Friends

When I was little, I didn’t have very many friends. I usually had the one requisite best friend and that is who I would hang out with. For some reason though, eventually this best friend would move and I would spend time in limbo before finding a new friend. This happened many times from 1st grade all the way through high school.

I was always on the fringe of any groups. Now that I’m older, I feel like I spent my childhood chasing after the other kids on the playground. I would invite girls to my birthday parties and they would attend but I wasn’t always include in outside events. As we got older, it became even more apparent to me that I didn’t belong.

My middle school years, 5th and 6th grade, I felt like even more of an outsider. In 5th grade, I became the teacher’s pet just so I could go back to my classroom instead of going out to recess. The few times I remember going to recess, I recall sitting in front of an old tree stump that was disintegrating and picking at it, watching all of the other kids. I tried joining in a couple of times but I honestly felt like I wasn’t wanted.

By high school the differences were even more pronounced. I wasn’t into fashion and I wasn’t ‘boy-crazy’. I was a musical nerd who enjoyed her classes and joined every extracurricular choral group possible. After I turned 16, I got a job but I still didn’t feel like I fit in. Looking back at pictures of myself from high school, I feel like I’m on the edges; on the outside looking in.

I’ve felt this way my entire life. I’ve often been told it’s because I’m more mature than others my age or that I ‘had an old soul’. But while that is great advice, as a kid, I just wanted to fit in. I just wanted to be part of the group; to feel wanted and involved.

Today, I don’t have many friends, but I cherish the ones I do. They are important to me because I know how much it sucks to not be  invited or to be forgotten or ignored. I want my friends to know that I appreciate that they are willing to be there for me, especially on days when my depression attempts to get the best of me. My friends are my support and for that, I thank them.

The Causes of Depression

Depression is caused by a variety of genetic, biological, environmental and psychological factors. It can also go hand in hand with various other diseases or illnesses. Despite the recent increased research into mental illnesses and depression, it is still not known what exactly can trigger depression.

Genetic

It is theorized that depression can run in the family. Those who have family members diagnosed with depression are more prone to this condition. Scientists are now researching various genes that may factor into depression. “Some genetics research indicates that risk for depression results from the influence of several genes acting together with environmental or other factors”.₁ However, depression is not exclusive those families who are diagnosed with depression. It can occur in anyone, which is what makes it so hard to research.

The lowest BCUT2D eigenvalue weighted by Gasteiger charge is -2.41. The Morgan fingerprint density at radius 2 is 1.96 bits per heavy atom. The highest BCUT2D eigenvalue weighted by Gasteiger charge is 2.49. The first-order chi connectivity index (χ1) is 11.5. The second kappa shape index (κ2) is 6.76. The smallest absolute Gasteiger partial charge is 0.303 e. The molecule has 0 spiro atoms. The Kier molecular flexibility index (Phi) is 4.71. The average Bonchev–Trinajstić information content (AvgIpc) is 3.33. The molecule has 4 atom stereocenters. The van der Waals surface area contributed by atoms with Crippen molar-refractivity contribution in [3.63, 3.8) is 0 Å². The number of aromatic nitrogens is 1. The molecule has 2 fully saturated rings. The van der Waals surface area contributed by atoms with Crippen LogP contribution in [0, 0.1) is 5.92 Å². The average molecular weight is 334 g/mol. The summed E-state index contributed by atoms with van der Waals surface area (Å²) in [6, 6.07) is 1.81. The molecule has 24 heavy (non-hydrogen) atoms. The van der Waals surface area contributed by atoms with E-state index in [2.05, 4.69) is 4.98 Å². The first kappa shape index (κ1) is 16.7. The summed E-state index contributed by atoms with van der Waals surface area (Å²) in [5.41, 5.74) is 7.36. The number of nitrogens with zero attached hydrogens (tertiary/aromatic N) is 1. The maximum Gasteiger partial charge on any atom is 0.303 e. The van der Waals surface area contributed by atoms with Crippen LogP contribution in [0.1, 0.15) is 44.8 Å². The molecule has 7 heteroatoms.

Biological

One of the primary theories regarding depression is biological differences, brain chemistry and hormones. According to research, chemicals in the brain may be out of balance, causing depression. According to NIMH, “brain imaging technologies, such as magnetic resonance imaging (MRI), have shown that the brains of people who have depression look different than those of people without depression”.₁ These parts of the brain include those regulating mood, sleep, thinking, behavior and appetite. However, there are many biological issues that can cause depression from neurotransmitters to cell connections so it is hard to pinpoint the exact issue.

Environmental

Environmental issues are also considered to impact depression. These issues can range from traumatic events to the abuse of drugs or alcohol to certain medications or chronic illnesses. While some of these examples may lead to temporary depression, or a single episode, others can continue to impact a person for life. While a person’s environment is considered to impact depression, depressive episodes may occur without an obvious trigger.

Psychological

The final factor that affects depression can be psychological. This includes certain personality traits, such as low self-esteem, pessimism and dependence. Psychological factors are the thoughts going on in the brain, or the thinking pattern. It is not clear, however, if this represents an early form of depression or a psychological predisposition. People with a history of PTSD, anxiety, or other mental illnesses are also at a higher risk.

Despite these factors being recognized, researchers are still unsure of how depression works. Because these factors differentiate between people, it is harder to understand how depression occurs. With more research, hopefully the medical world will have a better understanding of this mental illness.

In the meantime, I find that a more personal view can give the public a better understanding of life as a depressive. It is not all good, but it is not all bad. What I’m trying to say, is though it may seem like it to outsiders, depression is NOT a simple disease.  There are so many factors, triggers and types that experts can’t just figure out a way to turn a depressed person into a happy person.  Research and experimentation have been unable to pinpoint a common factor of the human psyche that causes depression and thus haven’t been able to develop a surefire way of treating it.

  1. NIMH – National Institute of Mental Health